In truth though, and if we’re being realistic, this is not a team that’s ready for the Champions League next season. Arteta has done good work, but he’s working with a squad that is inherently flawed in terms of personnel and in need of a serious, considered rebuild. The absence of European football between now and May could have benefits in the Premier League, we’ll be fitter and fresher without the Thursday nights, but so much depends on what happens next.
I think we were always going to have a setback somewhere along the way. I thought it was more likely going to be dropped points or a defeat in the Premier League that might burst our half-inflated bubble, so this defeat and the manner of it is going to be a real test for Mikel Arteta and his squad.
What will be interesting now is how he lifts them, how he elicits a response from them in what were gut-punching circumstances. Aubameyang’s post-match interview was hard to watch. Kudos to him for fronting up and doing it in the first place, but you could see how much he was hurting. He will feel that responsibility, but he’s someone who has done more than anyone to drag this season to anything approaching respectability and he ought to be reminded of that. The burden of this defeat should not rest on him.
It’s also a night from which Arteta will have learned a lot about his players – in particular some of the senior ones who didn’t produce what they should have. Will that inform this summer? It’s hard not to think so, and I do wonder if we might start to see some changes introduced to what has been a fairly consistent squad selection in recent weeks.
The manager will also be asking questions of himself, I’m sure. Why did his team not get going? Why didn’t half-time bring about anything different? Could he have changed things earlier or done something different with his subs to alter the pattern of the game and the way we played? We all know he’s inexperienced, that was going to be illustrated somewhere along the way, but like the players the key thing now is the reaction and how he and the players deal with disappointment.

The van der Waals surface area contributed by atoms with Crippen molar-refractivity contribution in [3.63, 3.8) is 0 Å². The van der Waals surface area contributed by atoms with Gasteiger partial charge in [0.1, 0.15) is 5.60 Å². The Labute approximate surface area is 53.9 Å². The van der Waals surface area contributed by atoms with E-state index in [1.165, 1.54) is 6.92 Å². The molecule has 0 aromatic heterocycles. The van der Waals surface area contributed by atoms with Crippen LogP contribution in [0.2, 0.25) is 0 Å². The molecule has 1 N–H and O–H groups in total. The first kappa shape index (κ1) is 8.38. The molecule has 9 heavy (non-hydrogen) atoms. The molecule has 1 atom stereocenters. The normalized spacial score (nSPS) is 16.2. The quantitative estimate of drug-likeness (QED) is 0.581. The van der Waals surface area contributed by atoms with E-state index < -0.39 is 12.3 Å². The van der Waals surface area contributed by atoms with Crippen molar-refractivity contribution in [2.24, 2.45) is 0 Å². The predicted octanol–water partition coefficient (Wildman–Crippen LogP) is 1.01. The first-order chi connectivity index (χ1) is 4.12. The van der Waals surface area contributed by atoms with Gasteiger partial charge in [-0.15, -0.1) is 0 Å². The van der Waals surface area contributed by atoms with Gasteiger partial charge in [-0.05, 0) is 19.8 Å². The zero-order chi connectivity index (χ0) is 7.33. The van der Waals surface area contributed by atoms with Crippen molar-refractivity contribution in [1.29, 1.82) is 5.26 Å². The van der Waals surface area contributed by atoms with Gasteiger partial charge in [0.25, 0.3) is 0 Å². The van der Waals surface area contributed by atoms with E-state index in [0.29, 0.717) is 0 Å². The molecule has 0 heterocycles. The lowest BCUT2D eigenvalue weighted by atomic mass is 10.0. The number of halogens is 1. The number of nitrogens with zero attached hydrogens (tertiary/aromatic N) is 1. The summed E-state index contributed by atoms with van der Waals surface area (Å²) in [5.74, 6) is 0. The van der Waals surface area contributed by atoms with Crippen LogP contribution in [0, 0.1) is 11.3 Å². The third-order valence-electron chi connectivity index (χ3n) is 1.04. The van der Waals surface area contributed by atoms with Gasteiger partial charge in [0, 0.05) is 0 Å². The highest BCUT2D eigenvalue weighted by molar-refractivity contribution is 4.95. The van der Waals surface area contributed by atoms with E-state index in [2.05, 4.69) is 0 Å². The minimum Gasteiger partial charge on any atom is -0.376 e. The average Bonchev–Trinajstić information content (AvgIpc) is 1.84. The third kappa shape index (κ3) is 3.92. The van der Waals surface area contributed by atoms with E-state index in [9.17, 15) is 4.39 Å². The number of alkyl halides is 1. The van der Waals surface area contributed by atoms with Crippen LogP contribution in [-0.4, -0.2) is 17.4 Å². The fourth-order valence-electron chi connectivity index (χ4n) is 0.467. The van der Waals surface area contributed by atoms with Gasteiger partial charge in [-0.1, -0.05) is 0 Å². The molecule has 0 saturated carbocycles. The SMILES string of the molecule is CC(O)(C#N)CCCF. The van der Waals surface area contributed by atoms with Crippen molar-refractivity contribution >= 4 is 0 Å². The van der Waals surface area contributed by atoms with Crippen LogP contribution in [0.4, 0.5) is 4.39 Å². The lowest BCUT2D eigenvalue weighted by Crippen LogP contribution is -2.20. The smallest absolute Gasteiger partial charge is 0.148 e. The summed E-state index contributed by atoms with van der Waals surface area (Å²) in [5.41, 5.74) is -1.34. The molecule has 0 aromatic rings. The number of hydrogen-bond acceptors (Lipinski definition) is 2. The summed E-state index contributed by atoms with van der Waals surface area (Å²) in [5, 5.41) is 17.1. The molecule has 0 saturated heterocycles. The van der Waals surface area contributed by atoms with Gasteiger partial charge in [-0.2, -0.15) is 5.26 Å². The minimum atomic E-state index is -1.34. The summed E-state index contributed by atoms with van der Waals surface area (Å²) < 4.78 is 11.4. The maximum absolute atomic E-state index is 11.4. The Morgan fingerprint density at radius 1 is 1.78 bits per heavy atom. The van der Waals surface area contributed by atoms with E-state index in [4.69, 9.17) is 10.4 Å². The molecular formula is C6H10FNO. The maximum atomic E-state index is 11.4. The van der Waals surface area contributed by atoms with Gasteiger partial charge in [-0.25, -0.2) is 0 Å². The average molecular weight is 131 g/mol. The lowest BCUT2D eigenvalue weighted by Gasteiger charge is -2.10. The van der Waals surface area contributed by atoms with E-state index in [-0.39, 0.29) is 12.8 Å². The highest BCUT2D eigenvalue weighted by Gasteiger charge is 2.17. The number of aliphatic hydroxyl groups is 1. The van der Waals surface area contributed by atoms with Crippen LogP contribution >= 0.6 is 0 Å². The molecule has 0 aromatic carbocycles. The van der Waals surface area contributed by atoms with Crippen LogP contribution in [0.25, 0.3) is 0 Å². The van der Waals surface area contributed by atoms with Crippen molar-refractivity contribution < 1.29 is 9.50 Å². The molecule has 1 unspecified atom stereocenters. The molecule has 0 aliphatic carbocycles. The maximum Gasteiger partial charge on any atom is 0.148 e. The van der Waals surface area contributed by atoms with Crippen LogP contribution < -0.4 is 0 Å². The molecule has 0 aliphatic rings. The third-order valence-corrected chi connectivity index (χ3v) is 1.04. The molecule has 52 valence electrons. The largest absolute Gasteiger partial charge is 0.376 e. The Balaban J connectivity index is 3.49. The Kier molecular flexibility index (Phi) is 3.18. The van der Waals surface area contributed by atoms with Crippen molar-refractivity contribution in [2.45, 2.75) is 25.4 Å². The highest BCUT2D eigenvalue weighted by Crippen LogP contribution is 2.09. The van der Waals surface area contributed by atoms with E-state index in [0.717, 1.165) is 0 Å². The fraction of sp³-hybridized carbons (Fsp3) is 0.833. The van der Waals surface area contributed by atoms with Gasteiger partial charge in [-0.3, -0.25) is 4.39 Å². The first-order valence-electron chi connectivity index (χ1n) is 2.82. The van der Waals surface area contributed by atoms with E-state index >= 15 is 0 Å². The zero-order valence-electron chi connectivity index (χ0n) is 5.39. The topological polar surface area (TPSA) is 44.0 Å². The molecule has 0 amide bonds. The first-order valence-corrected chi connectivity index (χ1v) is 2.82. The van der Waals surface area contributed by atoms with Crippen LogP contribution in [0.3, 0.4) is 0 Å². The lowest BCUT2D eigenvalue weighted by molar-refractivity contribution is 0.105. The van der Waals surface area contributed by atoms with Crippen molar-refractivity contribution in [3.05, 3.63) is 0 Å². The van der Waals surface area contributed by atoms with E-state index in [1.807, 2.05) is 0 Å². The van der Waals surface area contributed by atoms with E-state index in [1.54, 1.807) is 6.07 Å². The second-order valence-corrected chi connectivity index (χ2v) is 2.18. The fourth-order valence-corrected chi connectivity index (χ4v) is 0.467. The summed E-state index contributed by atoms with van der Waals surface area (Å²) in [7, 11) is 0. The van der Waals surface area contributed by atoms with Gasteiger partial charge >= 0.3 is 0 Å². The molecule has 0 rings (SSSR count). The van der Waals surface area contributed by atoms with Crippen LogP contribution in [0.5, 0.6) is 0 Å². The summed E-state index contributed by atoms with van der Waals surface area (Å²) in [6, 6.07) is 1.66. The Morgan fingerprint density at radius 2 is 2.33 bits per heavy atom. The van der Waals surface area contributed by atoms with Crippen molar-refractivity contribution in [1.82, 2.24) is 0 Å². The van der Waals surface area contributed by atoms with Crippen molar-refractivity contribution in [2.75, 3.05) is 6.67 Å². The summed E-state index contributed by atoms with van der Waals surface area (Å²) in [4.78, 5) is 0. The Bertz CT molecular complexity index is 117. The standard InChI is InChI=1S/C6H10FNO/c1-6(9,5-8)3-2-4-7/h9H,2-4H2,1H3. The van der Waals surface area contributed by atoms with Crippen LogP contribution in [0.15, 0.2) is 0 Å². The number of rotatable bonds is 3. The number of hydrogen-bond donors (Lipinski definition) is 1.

He talks a lot about character and how he likes to see players who can deal with making mistakes. He also talks about non-negotiables, and perhaps one or two of them forgot about that last night. So what happens from here will be fascinating to watch. It feels like a moment which could undermine the confidence, but it might also be one which consolidates the team – a sharp reminder there’s still a lot of work to do.
Overall, a disappointing night exacerbated by the lateness of the killer blow, but on the basis of how we played in a second-leg European game at home, we can’t have any real complaints. It should have been better, it wasn’t, and we paid the price.
Next up, Portsmouth in the now much more important than it was before FA Cup.
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The podcast will be out for you late afternoon. Until then.